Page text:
USB (Unified S Band)
Clarence Sommner Assigned as an electronic technician in the Unified S- Band system, Clarence operated equipment which transmitted and received voice, telemetry data and television signals from the lunar surface through the 30 ft. diameter Unified S-Band antenna. Clarence received his education at the Francis Patton School and Howard Academy. Advanced electronics training was received from the many NASA sponsored courses he attended. (source Bda Sun,01/30/71)
Some forty years later Clarence reflects on those early days:
" I remember even before I worked at Nasa I had done a lot of courses. My initial start was with RCA correspondence. The reason, I guess, all goes back to 1960. I got a job working on the Base fueling airplanes. I went from nine pounds a week, mixing concrete along the road for Government, to twenty seven pounds per week fueling airplanes. It was a six day a week operation. It was shift work around the clock, 12 on 24 off. Three months after I was there, I was making thirty six pounds a week...that was straight pay not including overtime."
Meanwhile, Clarence had learned a lot about electronic fundamentals from RCA courses he was taking. What sparked his interest was a desire to fix his 'Playmate' car radio so that it would be possible to pick up U.S. stations during the day, especially the 24 hour news station WINS, New York. Other guys radios did it why couldn't his? He took the radio to several places who could not find anything wrong. But this frustration only served to drive Clarence to learn more about tube technology, short wave radio, walkie talkies and power amplifiers. Finally, his investigation led him to discover the problem with his radio was a broken coil in the intermediate stage of the radio. He fixed the problem and peaked the tunning so his radio worked just like the other guys. With this success, Clarence discovered that his aptitude was all in radio frequencies (RF) and he comments:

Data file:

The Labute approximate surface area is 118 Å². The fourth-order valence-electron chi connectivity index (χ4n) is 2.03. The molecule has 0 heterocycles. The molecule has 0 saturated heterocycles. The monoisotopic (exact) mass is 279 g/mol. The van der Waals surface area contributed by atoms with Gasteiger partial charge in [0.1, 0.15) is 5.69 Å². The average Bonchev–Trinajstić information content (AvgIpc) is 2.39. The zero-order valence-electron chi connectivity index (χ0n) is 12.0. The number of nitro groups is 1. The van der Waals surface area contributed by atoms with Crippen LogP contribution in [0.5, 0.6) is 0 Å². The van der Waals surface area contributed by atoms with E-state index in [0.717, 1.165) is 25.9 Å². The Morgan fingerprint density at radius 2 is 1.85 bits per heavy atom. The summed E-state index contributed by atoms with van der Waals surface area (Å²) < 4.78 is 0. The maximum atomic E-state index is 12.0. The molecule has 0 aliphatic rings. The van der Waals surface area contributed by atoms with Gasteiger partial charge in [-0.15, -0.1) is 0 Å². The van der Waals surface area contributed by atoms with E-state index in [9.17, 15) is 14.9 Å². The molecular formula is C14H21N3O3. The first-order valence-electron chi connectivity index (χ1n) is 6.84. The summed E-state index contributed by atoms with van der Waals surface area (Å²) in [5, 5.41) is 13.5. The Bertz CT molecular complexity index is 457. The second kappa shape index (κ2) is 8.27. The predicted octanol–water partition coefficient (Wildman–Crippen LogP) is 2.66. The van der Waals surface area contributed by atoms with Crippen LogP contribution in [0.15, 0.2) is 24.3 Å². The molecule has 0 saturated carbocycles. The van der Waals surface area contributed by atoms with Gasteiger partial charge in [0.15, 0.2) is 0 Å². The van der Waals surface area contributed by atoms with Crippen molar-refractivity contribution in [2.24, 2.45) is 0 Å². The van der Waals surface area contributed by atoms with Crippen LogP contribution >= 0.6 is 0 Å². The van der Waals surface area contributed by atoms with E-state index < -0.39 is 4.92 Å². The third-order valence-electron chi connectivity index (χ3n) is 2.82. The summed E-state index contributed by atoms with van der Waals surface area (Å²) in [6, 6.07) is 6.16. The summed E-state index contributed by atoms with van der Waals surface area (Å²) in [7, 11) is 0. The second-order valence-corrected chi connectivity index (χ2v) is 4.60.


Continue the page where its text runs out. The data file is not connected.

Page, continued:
" I was like 24 hours into stuff, I was having fun like the day wasn't long enough. I think I was actually doing that before I got to work in the Power House at Nasa. But after being down there listening to those guys, and I know a couple of times I went out to a guy who used to work in 'Acq Aid' who previously was a supervisor in Ascension Islands. He was a tall guy, and was interesting just being around him."
Clarence, while working in the Power Plant, had done some correspondence courses with Nasa so he asked his boss to make an appointment for him to see about getting a job in Operations. He explained:
" At that time a lot of my colleagues in the Power House said I was wasting my time. It wasn't that I was banking to get into operations. I was certainly liking what I was doing with or without that. I was learning something, I found it very, very interesting. My supervisor Dick Dole said he would make an apointment to see the secretary about getting a job in Operations. I saw Keith Hill on Friday afternoon and was told 'I've got nothing for you right now but we'll see what we can do.' A week later he left a message down the Power House which said 'Clarence I've got nothing yet but I'm still looking.' The second week there was a message for me to come up and see him. Friday afternoon I was going in at four-o-clock to work to twelve-o-clock. I went up and saw Keith and he told me that this guy in the office here, Francis Bowen, he's going to be your supervisor and report to USB on monday morning. I think at that same time Bill Todd went to Radar, Cal Sinons went into Telemetry and Lynch went to Air to Ground, all in the same move."